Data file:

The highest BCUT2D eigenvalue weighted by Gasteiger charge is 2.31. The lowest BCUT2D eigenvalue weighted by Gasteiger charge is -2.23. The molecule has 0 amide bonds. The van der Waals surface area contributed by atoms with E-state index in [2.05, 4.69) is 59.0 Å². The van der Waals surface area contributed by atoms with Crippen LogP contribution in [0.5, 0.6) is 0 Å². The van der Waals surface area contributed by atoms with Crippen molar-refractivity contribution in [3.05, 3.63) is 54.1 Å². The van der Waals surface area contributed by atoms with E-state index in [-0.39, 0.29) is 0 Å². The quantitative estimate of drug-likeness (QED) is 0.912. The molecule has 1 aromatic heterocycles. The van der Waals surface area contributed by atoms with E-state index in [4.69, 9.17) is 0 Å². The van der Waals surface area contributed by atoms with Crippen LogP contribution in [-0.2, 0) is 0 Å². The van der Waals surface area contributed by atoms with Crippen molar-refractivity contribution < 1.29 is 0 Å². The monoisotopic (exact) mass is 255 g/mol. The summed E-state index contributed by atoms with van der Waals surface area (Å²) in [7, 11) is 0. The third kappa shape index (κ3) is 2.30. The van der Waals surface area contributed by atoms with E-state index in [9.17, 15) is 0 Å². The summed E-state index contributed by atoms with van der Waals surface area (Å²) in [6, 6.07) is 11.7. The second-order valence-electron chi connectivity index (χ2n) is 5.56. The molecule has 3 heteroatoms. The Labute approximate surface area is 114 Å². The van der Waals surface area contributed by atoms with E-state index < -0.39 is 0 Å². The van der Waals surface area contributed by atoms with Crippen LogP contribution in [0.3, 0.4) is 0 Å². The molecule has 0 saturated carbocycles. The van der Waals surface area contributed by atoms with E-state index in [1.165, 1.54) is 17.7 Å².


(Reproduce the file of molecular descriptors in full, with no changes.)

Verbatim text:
The highest BCUT2D eigenvalue weighted by Gasteiger charge is 2.31. The lowest BCUT2D eigenvalue weighted by Gasteiger charge is -2.23. The molecule has 0 amide bonds. The van der Waals surface area contributed by atoms with E-state index in [2.05, 4.69) is 59.0 Å². The van der Waals surface area contributed by atoms with Crippen LogP contribution in [0.5, 0.6) is 0 Å². The van der Waals surface area contributed by atoms with Crippen molar-refractivity contribution in [3.05, 3.63) is 54.1 Å². The van der Waals surface area contributed by atoms with E-state index in [-0.39, 0.29) is 0 Å². The quantitative estimate of drug-likeness (QED) is 0.912. The molecule has 1 aromatic heterocycles. The van der Waals surface area contributed by atoms with E-state index in [4.69, 9.17) is 0 Å². The van der Waals surface area contributed by atoms with Crippen LogP contribution in [-0.2, 0) is 0 Å². The van der Waals surface area contributed by atoms with Crippen molar-refractivity contribution < 1.29 is 0 Å². The monoisotopic (exact) mass is 255 g/mol. The summed E-state index contributed by atoms with van der Waals surface area (Å²) in [7, 11) is 0. The third kappa shape index (κ3) is 2.30. The van der Waals surface area contributed by atoms with E-state index in [9.17, 15) is 0 Å². The summed E-state index contributed by atoms with van der Waals surface area (Å²) in [6, 6.07) is 11.7. The second-order valence-electron chi connectivity index (χ2n) is 5.56. The molecule has 3 heteroatoms. The Labute approximate surface area is 114 Å². The van der Waals surface area contributed by atoms with E-state index < -0.39 is 0 Å². The van der Waals surface area contributed by atoms with Crippen LogP contribution in [0.3, 0.4) is 0 Å². The molecule has 0 saturated carbocycles. The van der Waals surface area contributed by atoms with E-state index in [1.165, 1.54) is 17.7 Å².